Zomato: Decoding the Recipe of Hindu Victimhood

Internalising a narrative of victimhood frees Hindus of the responsibility of their own hate.

When Zomato stood by its decision of cancelling the order of a customer who objected to his delivery being made by a Muslim, many naturally rushed to applaud it. Interestingly, much of the Hindu right, even in this absolutely clear-cut case of religious bigotry, chose to stand with the customer and against Zomato.

#IStandWithAmit and #BoycottZomato were among the top Twitter trends that night. It was both amusing and revealing to watch the right-wing somehow contort this episode into that of Hindu victimhood and accuse Zomato of “treating Hindus as second class citizens” and of “playing with our religion”.

Many liberals seem to believe that this sort of Hindu victimhood is feigned. That it is merely being ‘performed’ as a political ploy. How can anyone genuinely believe that Hindus are victims in a country with a four-fifths Hindu majority, and under an avowedly Hindutva government?

While it is true that the elites of the ruling party constantly stir the pot of Hindu victimhood to reap political dividends, it would be a mistake to deem all the tweets against Zomato from countless users to be part of a contrived outrage. It is a natural tendency to believe that the concerns of your political opponents are not genuinely felt. But not everyone whose views we find hard to understand is a paid troll, or a political activist ‘performing’ outrage for an ulterior motive.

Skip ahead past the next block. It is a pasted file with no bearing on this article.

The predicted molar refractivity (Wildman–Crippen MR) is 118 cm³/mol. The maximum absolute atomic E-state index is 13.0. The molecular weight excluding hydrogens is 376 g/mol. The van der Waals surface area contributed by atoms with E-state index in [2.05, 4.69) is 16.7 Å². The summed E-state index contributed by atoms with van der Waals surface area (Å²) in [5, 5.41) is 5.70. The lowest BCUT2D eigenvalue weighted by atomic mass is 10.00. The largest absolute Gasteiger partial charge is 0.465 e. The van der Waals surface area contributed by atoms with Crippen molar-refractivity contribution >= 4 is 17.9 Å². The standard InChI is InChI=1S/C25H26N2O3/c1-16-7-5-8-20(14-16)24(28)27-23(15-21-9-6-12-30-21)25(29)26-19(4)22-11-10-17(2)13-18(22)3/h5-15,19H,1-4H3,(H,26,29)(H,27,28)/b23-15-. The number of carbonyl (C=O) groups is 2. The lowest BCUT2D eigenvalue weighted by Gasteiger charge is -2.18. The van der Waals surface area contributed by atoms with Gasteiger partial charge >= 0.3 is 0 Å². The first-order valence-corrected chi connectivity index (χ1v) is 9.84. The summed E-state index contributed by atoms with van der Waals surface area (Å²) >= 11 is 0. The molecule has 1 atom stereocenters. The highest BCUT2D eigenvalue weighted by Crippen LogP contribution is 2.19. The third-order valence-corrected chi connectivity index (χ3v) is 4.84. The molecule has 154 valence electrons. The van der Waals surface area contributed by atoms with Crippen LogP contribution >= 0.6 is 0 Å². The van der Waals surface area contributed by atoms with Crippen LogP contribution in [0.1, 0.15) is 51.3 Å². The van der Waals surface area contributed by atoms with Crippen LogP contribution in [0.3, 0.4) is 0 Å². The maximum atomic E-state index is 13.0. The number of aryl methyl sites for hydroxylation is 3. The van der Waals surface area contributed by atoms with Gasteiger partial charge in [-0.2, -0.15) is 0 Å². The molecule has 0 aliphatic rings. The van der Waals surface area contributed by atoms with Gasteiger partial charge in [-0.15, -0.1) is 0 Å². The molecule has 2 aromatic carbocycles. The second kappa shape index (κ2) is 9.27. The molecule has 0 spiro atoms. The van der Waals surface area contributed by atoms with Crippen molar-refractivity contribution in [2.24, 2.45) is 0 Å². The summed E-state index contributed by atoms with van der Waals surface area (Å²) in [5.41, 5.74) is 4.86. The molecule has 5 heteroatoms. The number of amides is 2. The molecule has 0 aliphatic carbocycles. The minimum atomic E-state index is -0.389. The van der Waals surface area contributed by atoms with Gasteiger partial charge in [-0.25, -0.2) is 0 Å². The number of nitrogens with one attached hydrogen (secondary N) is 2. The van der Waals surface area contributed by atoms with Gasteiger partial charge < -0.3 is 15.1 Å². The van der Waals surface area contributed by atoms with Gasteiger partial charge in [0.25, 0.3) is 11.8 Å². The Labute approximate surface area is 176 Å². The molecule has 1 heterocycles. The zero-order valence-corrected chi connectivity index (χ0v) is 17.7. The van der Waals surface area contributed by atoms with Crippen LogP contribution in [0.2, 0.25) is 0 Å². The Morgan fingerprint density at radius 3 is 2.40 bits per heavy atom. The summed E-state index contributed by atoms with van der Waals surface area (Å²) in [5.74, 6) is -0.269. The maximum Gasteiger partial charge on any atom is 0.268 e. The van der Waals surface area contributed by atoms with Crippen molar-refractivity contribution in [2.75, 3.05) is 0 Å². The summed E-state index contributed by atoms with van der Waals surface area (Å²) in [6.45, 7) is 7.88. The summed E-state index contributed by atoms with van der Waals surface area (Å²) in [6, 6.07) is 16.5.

Also read | As Zomato Confronts Communal Bias, Liberal Stand Could Bring It Some Pain and Gain

If you think Hindu victimhood is too far-fetched to be genuinely believed, how do you account for the widespread belief of reverse caste discrimination? In a country where upper-castes dominate every facet of public life, where reservations only begin to partly address centuries of structural discrimination, this view is patently ridiculous. Yet, we have come across those who truly believe that it is hard being an upper-caste in India, while Dalits have it easy because of reservations.

It’s beside the point that one can point to hundreds of indicators and studies proving the deep and multi-layered privilege of upper-castes, and the existing marginalisation of Dalits. Much like you can go on quoting findings from the Sachar Committee on the material backwardness of Muslims to Hindus who believe they have been appeased for decades at the expense of Hindus. It won’t change their mind.

Baseless victimhood is impervious to evidence because it is not formed out of want of evidence. Victimhood is not responding to empirical reality, it is responding to a deeper human need – to escape responsibility.

A belief in reverse casteism can free people from taking responsibility for their life outcomes. A failure in an entrance exam or at bagging a government job can be chalked up to reservations. Sometimes, people claim they could not enter a field or a profession, not because it was hard, but because it was blighted by reservations. It can often substitute for responsibility for life choices too. Many NRIs claim they left the country not for selfish monetary reasons, but to escape the clutches of reservations. This feeling of reverse casteism is not just blind to prejudice, it is a function of prejudice, born out of entitlement.